4. I think the judge was absolutely right in his decision to send this case to trial. During a trial both the employee and the employer are given an opportunity to present their case. If the employer terminatated the employee for poor performance, poor attendance or any other reason they would (should) have documentation of it and those records would be considered during a trial. If the employee has no record of poor performance, poor attendance or any other infraction that could result in termination then the court has to consider this too. Whether or not the complaint made by the employee resulted in a legitimate safety violation is irrelevant. What is relevant is that firing an employee for making a complaint about something they believe to be unsafe sends a clear message discouraging other employees from making safety complaints (with merit) in the future and this is how disasters happen!

  5. I have to say that I agree with pretty much all of the points above. As a safety program services manager for over 1000 companies, there is non-stop emphasis on management committment to safety, implementing job safety analysis, proper documentation of training/safety performance and of course, actual training/direct intervention to reduce losses.
    Ensuring you and your supervisors properly document your efforts consistently over time will take much of the ambiguity and subjectivity out of decisions to let employees go for poor safety performance as well as provide the basis for employers to defend themselves in these instances. The use of leading indicators to identify risk and to address them BEFORE they become potential issues… perceived “safety violations” is an import part of your on-going risk management efforts – Credo: Spend Time Now to Save More Time Later.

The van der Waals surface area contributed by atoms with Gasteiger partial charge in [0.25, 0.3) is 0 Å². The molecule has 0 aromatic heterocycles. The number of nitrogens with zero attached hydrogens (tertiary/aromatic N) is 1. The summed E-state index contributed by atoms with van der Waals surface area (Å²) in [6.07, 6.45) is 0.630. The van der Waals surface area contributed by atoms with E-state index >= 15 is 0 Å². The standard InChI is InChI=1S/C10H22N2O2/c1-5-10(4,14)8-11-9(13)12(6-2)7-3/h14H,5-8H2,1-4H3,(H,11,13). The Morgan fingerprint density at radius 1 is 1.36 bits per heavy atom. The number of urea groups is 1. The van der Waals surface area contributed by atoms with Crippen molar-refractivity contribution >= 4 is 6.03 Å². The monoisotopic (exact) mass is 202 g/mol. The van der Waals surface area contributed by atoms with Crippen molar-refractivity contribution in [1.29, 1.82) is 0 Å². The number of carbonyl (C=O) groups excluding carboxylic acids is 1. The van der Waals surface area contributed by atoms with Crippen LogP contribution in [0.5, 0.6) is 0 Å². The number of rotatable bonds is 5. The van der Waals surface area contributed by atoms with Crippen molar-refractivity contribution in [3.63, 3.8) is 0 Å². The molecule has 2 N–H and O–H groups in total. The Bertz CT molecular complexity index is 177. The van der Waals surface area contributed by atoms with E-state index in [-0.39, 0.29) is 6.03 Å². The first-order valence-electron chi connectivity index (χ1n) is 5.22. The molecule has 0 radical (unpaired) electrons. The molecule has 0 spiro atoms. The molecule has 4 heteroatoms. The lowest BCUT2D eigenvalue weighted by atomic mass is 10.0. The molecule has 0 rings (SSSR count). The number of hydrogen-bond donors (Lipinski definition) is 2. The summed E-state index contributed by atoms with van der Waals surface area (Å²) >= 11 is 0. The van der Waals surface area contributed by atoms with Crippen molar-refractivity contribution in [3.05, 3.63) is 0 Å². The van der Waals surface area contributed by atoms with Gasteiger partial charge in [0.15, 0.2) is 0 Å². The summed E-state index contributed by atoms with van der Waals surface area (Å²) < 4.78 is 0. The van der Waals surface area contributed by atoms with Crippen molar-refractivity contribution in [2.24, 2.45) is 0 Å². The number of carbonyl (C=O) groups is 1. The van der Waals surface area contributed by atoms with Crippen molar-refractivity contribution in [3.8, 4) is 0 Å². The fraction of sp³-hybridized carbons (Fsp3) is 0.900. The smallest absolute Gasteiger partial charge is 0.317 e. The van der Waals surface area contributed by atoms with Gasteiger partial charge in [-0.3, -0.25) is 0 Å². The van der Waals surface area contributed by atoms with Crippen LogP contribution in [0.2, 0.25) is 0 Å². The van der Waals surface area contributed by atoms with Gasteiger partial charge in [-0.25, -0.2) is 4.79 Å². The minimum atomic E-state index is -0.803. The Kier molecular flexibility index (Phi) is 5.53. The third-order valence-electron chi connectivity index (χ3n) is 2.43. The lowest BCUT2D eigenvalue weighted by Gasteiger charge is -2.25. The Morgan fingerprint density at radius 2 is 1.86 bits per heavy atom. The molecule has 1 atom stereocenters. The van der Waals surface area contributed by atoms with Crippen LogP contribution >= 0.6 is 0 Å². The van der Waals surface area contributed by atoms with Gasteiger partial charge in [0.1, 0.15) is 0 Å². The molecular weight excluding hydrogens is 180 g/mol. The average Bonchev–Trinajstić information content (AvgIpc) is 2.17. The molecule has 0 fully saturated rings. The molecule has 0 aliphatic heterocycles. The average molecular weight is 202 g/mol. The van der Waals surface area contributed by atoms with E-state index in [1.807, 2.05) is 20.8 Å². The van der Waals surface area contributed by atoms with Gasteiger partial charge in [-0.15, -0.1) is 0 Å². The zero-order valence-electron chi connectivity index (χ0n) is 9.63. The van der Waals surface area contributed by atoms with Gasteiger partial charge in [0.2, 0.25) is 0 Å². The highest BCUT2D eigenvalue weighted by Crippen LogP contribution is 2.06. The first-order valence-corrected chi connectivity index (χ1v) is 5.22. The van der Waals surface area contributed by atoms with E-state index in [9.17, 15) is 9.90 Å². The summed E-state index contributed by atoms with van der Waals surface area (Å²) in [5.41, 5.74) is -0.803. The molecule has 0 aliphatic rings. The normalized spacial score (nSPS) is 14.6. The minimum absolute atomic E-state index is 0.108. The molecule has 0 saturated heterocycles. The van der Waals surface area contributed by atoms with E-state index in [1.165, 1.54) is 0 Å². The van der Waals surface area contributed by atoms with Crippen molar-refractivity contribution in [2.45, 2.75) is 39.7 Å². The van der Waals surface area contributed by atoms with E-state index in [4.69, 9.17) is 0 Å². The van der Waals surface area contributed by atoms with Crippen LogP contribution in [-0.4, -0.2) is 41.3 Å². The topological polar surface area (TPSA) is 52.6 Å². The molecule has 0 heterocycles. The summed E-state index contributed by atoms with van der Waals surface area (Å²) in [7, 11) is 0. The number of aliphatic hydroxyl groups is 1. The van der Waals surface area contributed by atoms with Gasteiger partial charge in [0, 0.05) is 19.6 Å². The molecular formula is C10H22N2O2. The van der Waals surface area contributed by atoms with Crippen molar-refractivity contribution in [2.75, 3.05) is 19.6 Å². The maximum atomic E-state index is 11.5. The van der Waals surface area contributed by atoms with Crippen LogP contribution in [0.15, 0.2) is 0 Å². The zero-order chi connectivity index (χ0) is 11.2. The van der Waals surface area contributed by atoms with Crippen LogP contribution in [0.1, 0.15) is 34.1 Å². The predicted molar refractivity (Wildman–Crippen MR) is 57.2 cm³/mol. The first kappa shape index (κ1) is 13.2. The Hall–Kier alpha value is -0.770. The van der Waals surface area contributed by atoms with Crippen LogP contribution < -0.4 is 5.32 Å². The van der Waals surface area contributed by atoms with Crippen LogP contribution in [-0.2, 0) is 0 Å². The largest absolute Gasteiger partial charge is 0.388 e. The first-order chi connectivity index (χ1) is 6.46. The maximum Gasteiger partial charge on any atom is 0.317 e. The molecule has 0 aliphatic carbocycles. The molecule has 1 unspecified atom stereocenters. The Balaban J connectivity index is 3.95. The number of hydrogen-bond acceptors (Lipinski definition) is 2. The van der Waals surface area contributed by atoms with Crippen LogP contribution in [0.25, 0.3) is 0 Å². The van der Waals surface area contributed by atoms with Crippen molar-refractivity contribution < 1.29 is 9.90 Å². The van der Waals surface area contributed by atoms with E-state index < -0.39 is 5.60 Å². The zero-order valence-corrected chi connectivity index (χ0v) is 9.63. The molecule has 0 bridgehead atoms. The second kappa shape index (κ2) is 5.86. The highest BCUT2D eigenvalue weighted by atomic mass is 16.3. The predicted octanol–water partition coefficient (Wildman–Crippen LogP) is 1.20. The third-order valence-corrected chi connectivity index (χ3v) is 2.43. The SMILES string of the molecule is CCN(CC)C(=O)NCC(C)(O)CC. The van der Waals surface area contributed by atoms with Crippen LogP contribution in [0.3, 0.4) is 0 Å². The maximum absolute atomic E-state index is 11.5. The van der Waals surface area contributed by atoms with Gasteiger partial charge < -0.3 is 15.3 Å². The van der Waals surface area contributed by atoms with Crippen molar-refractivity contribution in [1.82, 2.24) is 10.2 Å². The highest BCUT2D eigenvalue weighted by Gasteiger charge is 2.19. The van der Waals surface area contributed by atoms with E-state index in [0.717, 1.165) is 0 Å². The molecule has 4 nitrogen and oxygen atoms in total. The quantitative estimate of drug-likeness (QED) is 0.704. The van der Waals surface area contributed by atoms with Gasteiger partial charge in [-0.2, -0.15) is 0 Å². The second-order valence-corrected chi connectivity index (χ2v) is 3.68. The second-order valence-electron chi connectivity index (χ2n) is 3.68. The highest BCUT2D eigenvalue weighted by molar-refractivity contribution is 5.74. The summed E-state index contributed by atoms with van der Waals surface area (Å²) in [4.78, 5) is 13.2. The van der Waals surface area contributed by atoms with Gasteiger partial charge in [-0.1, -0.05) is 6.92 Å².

6. Jim Rittgers, SPHR says:

    Deborah — Well said. You sound like a knowledgeable HR professional.

    Charlotte — Have you considered trying a different line of work or a different employer? As the only HR person in your organization, and based on your “large turn over” (and other frustrations you expressed), I suspect that the HR function (or you) are not taken seriously.

  7. Patrick says:

    While I do agree with the timing of the termination shortly after the complaint can bring speculation into play I am in agreement with most of the comments. I have personally seen employees that over time have gotten themselves into problems at work then use a complaint or accident report to get management to back off. R.B made an excellent case for documentation, before the complaint, which was crucial to the outcome. It validated that the employee’s performance problems had been on going and they had been receiving progressive discipline. I will use his comments during an up coming documentation training planned for our managers.
    I terminated an employee for attendance infractions after they used an at work accident to protect them. We afforded the employee with “reasonable accommodations” and allowed flex time for Dr. appointments. But they continued to increase attendance points for reporting to work late or leaving sick. A key point made by our legal support and the advice of the WC insurance provider was, “An accident or complaint doesn’t protect an employee from progressive discipline up to termination if they are in violation of policies.” The employee was terminated, an EEOC complaint was dropped before trial due to documentation and the injured employee continued to get medical treatment until they were fully released to work. (For their NEXT job)

Speak Your Mind